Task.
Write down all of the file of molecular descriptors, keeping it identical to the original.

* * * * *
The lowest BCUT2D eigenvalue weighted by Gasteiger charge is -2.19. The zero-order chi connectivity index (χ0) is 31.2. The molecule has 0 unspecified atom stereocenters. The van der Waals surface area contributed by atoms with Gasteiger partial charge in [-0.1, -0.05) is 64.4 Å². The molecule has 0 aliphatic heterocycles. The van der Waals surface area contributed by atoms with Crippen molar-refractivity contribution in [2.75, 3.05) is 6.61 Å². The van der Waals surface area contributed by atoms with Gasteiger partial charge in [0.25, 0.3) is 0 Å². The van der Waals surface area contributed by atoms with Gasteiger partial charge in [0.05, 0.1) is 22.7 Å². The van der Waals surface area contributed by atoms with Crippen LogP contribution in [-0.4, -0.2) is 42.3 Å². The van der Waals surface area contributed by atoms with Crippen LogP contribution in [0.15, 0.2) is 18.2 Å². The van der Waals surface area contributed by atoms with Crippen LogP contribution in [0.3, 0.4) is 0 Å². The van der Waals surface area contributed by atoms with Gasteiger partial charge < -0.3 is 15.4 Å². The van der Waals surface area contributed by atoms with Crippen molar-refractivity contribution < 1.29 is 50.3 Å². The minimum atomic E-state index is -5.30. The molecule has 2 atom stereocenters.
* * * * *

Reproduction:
The lowest BCUT2D eigenvalue weighted by Gasteiger charge is -2.19. The zero-order chi connectivity index (χ0) is 31.2. The molecule has 0 unspecified atom stereocenters. The van der Waals surface area contributed by atoms with Gasteiger partial charge in [-0.1, -0.05) is 64.4 Å². The molecule has 0 aliphatic heterocycles. The van der Waals surface area contributed by atoms with Crippen molar-refractivity contribution in [2.75, 3.05) is 6.61 Å². The van der Waals surface area contributed by atoms with Gasteiger partial charge in [0.25, 0.3) is 0 Å². The van der Waals surface area contributed by atoms with Gasteiger partial charge in [0.05, 0.1) is 22.7 Å². The van der Waals surface area contributed by atoms with Crippen LogP contribution in [-0.4, -0.2) is 42.3 Å². The van der Waals surface area contributed by atoms with Crippen LogP contribution in [0.15, 0.2) is 18.2 Å². The van der Waals surface area contributed by atoms with Crippen LogP contribution in [0.3, 0.4) is 0 Å². The van der Waals surface area contributed by atoms with Gasteiger partial charge < -0.3 is 15.4 Å². The van der Waals surface area contributed by atoms with Crippen molar-refractivity contribution < 1.29 is 50.3 Å². The minimum atomic E-state index is -5.30. The molecule has 2 atom stereocenters.